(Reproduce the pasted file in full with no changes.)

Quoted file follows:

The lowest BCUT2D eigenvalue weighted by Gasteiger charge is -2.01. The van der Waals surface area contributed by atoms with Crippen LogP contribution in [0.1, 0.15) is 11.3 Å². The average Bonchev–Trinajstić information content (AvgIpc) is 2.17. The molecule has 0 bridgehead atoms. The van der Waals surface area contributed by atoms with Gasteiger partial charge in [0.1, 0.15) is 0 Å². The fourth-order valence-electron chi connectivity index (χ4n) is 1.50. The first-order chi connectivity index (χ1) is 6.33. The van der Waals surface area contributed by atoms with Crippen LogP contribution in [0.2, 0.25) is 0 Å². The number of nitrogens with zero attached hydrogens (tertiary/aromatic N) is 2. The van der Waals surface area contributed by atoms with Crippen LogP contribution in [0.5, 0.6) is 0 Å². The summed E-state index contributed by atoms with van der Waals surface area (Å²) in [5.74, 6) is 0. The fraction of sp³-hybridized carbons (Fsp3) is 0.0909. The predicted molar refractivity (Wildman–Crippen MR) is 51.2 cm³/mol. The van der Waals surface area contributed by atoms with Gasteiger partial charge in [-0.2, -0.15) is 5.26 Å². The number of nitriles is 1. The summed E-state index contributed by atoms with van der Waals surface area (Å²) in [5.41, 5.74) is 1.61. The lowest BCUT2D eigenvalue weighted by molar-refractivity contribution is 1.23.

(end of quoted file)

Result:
The lowest BCUT2D eigenvalue weighted by Gasteiger charge is -2.01. The van der Waals surface area contributed by atoms with Crippen LogP contribution in [0.1, 0.15) is 11.3 Å². The average Bonchev–Trinajstić information content (AvgIpc) is 2.17. The molecule has 0 bridgehead atoms. The van der Waals surface area contributed by atoms with Gasteiger partial charge in [0.1, 0.15) is 0 Å². The fourth-order valence-electron chi connectivity index (χ4n) is 1.50. The first-order chi connectivity index (χ1) is 6.33. The van der Waals surface area contributed by atoms with Crippen LogP contribution in [0.2, 0.25) is 0 Å². The number of nitrogens with zero attached hydrogens (tertiary/aromatic N) is 2. The van der Waals surface area contributed by atoms with Crippen LogP contribution in [0.5, 0.6) is 0 Å². The summed E-state index contributed by atoms with van der Waals surface area (Å²) in [5.74, 6) is 0. The fraction of sp³-hybridized carbons (Fsp3) is 0.0909. The predicted molar refractivity (Wildman–Crippen MR) is 51.2 cm³/mol. The van der Waals surface area contributed by atoms with Gasteiger partial charge in [-0.2, -0.15) is 5.26 Å². The number of nitriles is 1. The summed E-state index contributed by atoms with van der Waals surface area (Å²) in [5.41, 5.74) is 1.61. The lowest BCUT2D eigenvalue weighted by molar-refractivity contribution is 1.23.